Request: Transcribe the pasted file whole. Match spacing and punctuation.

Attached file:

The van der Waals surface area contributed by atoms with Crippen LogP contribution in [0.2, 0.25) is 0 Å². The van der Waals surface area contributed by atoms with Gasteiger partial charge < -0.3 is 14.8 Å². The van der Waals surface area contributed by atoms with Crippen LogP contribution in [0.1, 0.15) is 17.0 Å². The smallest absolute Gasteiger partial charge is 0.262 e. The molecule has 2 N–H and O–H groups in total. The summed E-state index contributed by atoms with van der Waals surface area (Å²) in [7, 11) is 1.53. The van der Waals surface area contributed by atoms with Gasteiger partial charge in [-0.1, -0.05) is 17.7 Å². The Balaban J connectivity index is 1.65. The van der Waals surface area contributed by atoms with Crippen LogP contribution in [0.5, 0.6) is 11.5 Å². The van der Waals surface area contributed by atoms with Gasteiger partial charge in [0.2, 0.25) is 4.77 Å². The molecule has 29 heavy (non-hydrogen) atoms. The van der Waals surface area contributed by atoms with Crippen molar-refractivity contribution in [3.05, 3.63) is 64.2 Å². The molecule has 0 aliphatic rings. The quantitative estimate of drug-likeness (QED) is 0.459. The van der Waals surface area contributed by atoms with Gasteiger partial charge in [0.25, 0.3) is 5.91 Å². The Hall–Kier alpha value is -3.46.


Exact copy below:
The van der Waals surface area contributed by atoms with Crippen LogP contribution in [0.2, 0.25) is 0 Å². The van der Waals surface area contributed by atoms with Gasteiger partial charge < -0.3 is 14.8 Å². The van der Waals surface area contributed by atoms with Crippen LogP contribution in [0.1, 0.15) is 17.0 Å². The smallest absolute Gasteiger partial charge is 0.262 e. The molecule has 2 N–H and O–H groups in total. The summed E-state index contributed by atoms with van der Waals surface area (Å²) in [7, 11) is 1.53. The van der Waals surface area contributed by atoms with Gasteiger partial charge in [-0.1, -0.05) is 17.7 Å². The Balaban J connectivity index is 1.65. The van der Waals surface area contributed by atoms with Crippen LogP contribution in [0.5, 0.6) is 11.5 Å². The van der Waals surface area contributed by atoms with Gasteiger partial charge in [0.2, 0.25) is 4.77 Å². The molecule has 29 heavy (non-hydrogen) atoms. The van der Waals surface area contributed by atoms with Crippen molar-refractivity contribution in [3.05, 3.63) is 64.2 Å². The molecule has 0 aliphatic rings. The quantitative estimate of drug-likeness (QED) is 0.459. The van der Waals surface area contributed by atoms with Gasteiger partial charge in [0.25, 0.3) is 5.91 Å². The Hall–Kier alpha value is -3.46.